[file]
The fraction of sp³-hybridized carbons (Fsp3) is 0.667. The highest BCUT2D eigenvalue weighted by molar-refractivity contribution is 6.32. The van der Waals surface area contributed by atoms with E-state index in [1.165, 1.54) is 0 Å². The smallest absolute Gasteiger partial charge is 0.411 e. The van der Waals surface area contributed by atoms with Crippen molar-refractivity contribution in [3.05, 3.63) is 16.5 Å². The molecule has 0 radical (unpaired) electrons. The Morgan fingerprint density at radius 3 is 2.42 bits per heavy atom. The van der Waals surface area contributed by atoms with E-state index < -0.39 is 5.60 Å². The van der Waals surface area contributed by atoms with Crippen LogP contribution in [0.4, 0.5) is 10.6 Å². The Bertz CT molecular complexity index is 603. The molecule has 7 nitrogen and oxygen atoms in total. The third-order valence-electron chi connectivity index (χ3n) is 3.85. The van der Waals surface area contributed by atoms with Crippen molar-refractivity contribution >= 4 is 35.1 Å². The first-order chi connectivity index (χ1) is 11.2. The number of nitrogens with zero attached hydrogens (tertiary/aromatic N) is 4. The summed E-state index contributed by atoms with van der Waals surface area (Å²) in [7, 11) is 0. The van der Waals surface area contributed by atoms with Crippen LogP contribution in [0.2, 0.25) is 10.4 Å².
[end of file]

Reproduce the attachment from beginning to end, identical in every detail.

The fraction of sp³-hybridized carbons (Fsp3) is 0.667. The highest BCUT2D eigenvalue weighted by molar-refractivity contribution is 6.32. The van der Waals surface area contributed by atoms with E-state index in [1.165, 1.54) is 0 Å². The smallest absolute Gasteiger partial charge is 0.411 e. The van der Waals surface area contributed by atoms with Crippen molar-refractivity contribution in [3.05, 3.63) is 16.5 Å². The molecule has 0 radical (unpaired) electrons. The Morgan fingerprint density at radius 3 is 2.42 bits per heavy atom. The van der Waals surface area contributed by atoms with E-state index < -0.39 is 5.60 Å². The van der Waals surface area contributed by atoms with Crippen LogP contribution in [0.4, 0.5) is 10.6 Å². The Bertz CT molecular complexity index is 603. The molecule has 7 nitrogen and oxygen atoms in total. The third-order valence-electron chi connectivity index (χ3n) is 3.85. The van der Waals surface area contributed by atoms with Crippen molar-refractivity contribution >= 4 is 35.1 Å². The first-order chi connectivity index (χ1) is 11.2. The number of nitrogens with zero attached hydrogens (tertiary/aromatic N) is 4. The summed E-state index contributed by atoms with van der Waals surface area (Å²) in [7, 11) is 0. The van der Waals surface area contributed by atoms with Crippen LogP contribution in [0.2, 0.25) is 10.4 Å².